A wide variety of hazards may be encountered during field activities. They may range from hazards posed by poor road conditions en-route to the field site, to dangerous wildlife. The checklist provided in the Hazard Identification and Risk Control form (Appendix 2) may assist in identifying hazards associated with your field work. The risks posed to personnel by identified hazards must be assessed, and appropriate achievable control measures put in place to reduce the risks to an acceptable level.
Using the Hazard Identification and Risk Control form (Appendix 2) (or similar methodology), you must:

list in the table provided the HAZARDS you have identified that are associated with the field activities. briefly describe in the table the risks associated with each hazard. using the risk assessment chart assess, and record in the table the risk presented by that hazard (HIGH, MEDIUM, LOW). address risks with a HIGH rating first. in the table indicate what control measures are being taken to minimize the risk. attach the completed form to the Field Trip Operational Details form and submit both for assessment. prepare and implement the control measures. Control Measures ELIMINATE the hazard. SUBSTITUTE something with a lesser risk e.g. manual handling - substitute a smaller container. ISOLATE the hazard e.g. proper storage of chemicals or firearm. use ADMINISTRATIVE CONTROLS - provide training, adequate supervision. have available PERSONAL PROTECTIVE EQUIPMENT e.g. gloves, safety boots, sunhat, sunscreen. Controls should be selected from as high up on this list as is reasonably practical to maximize effectiveness. In many cases a combination of controls may be necessary to reduce the hazard. Courses in Hazard Identification and Risk Assessment are conducted during the year at Townsville and Cairns campuses. Ask your School Safety Officer, or the Workplace Health and Safety Coordinator for details.

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Field Work Activities
Safe work practices must be established and communicated in a safety induction verbally and in writing to all participants. This includes details of appropriate safety equipment and clothing. All participants must comply with safety directives including:

  

wearing of suitable clothing including footwear. not undertaking activities for which they have not been trained or competency assessed (e.g. tree and rock climbing, abseiling). adopting correct manual handling techniques, especially loading and unloading vehicles.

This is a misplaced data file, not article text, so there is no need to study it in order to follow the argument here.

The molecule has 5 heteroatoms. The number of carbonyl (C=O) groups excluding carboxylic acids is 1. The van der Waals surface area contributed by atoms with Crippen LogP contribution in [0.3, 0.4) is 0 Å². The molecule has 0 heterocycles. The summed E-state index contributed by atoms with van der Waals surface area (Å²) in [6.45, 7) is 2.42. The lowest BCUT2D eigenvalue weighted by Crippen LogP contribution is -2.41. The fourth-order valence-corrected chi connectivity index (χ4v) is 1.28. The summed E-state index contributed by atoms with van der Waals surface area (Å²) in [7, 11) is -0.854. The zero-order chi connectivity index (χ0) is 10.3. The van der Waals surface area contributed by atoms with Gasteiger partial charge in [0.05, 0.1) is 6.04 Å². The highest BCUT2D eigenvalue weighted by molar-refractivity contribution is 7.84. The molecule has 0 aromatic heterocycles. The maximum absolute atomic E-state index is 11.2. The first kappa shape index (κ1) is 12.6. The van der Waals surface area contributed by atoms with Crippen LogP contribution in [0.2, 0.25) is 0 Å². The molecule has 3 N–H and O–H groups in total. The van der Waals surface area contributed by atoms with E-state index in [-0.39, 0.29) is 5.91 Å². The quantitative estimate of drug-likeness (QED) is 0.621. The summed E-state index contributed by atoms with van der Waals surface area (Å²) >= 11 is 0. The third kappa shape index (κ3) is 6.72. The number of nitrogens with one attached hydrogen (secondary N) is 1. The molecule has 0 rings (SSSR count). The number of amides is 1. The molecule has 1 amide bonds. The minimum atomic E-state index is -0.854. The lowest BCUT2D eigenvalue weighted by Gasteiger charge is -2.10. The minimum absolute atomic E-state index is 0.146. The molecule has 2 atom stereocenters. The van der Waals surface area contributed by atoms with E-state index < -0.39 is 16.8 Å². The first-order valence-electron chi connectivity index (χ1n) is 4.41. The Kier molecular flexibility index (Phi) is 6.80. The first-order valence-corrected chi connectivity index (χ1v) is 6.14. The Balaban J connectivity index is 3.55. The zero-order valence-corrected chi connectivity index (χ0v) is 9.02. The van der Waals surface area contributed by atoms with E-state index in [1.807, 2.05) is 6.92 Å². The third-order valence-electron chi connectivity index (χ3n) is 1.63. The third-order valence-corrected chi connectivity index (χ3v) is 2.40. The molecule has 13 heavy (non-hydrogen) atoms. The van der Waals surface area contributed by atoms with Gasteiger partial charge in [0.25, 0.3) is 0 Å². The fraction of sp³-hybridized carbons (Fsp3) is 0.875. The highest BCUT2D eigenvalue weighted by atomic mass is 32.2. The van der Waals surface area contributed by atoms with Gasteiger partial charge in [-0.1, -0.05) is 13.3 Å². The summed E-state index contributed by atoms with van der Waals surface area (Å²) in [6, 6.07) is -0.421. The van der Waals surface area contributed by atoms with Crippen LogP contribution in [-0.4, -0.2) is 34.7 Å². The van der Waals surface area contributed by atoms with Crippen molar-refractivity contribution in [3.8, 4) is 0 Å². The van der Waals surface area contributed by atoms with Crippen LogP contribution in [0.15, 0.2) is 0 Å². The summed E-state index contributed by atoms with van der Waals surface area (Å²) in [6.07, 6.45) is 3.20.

Students who do not comply with the safety directives shall not be permitted to participate in the activity. NO SUITABLE CLOTHING AND FOOTWEAR MEANS NO FIELD TRIP !

Fauna And Flora
Field parties must consider potential hazards from flora and fauna. The Officer-in-charge must adequately brief participants, and the field party must carry appropriate first aid supplies for the area in which they will be working. Crocodiles Crocodiles are very common in most mangrove and estuarine areas in the tropics, and may occur many kilometres upstream in larger rivers. Crocodiles can remain submerged for long periods, and swim slowly without so much as a ripple, even in shallow water, to get within striking distance of their prey. They then lunge with great speed – much faster than a person can escape – to attack and drag their prey back into the water. When working in possible crocodile habitats, do not enter the water, be very vigilant, and do not stand or sit close to the water’s edge. Seek reliable local information if in unfamiliar territory. Snakes Snakes are common and a number of highly venomous species may be encountered. Do not attempt to capture or handle snakes unless you have adequate training and experience. Wear stout boots and long pants. Take care when traversing the work site, look over logs before stepping over. Check carefully before putting hands into hollow logs, between rocks or into thick grass. If lifting logs, sheets of iron etc. do so in such a way that any animal which may be underneath is directed away from, not towards you or other personnel. Use a torch when moving around at night. A summary of first aid for snake bite is provided in Appendix 7. All participants should be familiar with the first aid procedure.